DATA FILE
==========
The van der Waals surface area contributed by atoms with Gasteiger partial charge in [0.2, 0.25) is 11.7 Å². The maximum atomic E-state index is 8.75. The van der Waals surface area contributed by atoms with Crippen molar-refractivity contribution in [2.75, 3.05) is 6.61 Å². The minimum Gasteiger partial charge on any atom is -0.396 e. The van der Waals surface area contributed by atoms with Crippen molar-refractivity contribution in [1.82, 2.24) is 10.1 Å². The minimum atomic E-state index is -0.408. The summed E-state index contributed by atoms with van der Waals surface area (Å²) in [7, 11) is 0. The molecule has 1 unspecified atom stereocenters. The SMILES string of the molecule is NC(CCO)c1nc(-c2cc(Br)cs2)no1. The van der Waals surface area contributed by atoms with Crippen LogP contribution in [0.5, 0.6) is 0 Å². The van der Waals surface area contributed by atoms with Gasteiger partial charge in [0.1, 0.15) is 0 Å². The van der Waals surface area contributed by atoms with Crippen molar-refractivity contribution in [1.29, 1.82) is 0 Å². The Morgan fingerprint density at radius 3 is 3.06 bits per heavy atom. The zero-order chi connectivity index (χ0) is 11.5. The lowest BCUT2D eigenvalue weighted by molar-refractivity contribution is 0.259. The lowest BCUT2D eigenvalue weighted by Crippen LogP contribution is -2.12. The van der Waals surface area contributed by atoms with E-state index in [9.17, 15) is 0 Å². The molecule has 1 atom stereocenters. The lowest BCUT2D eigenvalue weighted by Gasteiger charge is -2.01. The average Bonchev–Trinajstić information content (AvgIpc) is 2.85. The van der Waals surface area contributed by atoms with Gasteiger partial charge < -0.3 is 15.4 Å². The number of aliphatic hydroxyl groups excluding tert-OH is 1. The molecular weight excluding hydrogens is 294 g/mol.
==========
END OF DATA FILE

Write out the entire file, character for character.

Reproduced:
The van der Waals surface area contributed by atoms with Gasteiger partial charge in [0.2, 0.25) is 11.7 Å². The maximum atomic E-state index is 8.75. The van der Waals surface area contributed by atoms with Crippen molar-refractivity contribution in [2.75, 3.05) is 6.61 Å². The minimum Gasteiger partial charge on any atom is -0.396 e. The van der Waals surface area contributed by atoms with Crippen molar-refractivity contribution in [1.82, 2.24) is 10.1 Å². The minimum atomic E-state index is -0.408. The summed E-state index contributed by atoms with van der Waals surface area (Å²) in [7, 11) is 0. The molecule has 1 unspecified atom stereocenters. The SMILES string of the molecule is NC(CCO)c1nc(-c2cc(Br)cs2)no1. The van der Waals surface area contributed by atoms with Crippen LogP contribution in [0.5, 0.6) is 0 Å². The van der Waals surface area contributed by atoms with Gasteiger partial charge in [0.1, 0.15) is 0 Å². The van der Waals surface area contributed by atoms with Crippen molar-refractivity contribution in [1.29, 1.82) is 0 Å². The Morgan fingerprint density at radius 3 is 3.06 bits per heavy atom. The zero-order chi connectivity index (χ0) is 11.5. The lowest BCUT2D eigenvalue weighted by molar-refractivity contribution is 0.259. The lowest BCUT2D eigenvalue weighted by Crippen LogP contribution is -2.12. The van der Waals surface area contributed by atoms with E-state index in [9.17, 15) is 0 Å². The molecule has 1 atom stereocenters. The lowest BCUT2D eigenvalue weighted by Gasteiger charge is -2.01. The average Bonchev–Trinajstić information content (AvgIpc) is 2.85. The van der Waals surface area contributed by atoms with Gasteiger partial charge < -0.3 is 15.4 Å². The number of aliphatic hydroxyl groups excluding tert-OH is 1. The molecular weight excluding hydrogens is 294 g/mol.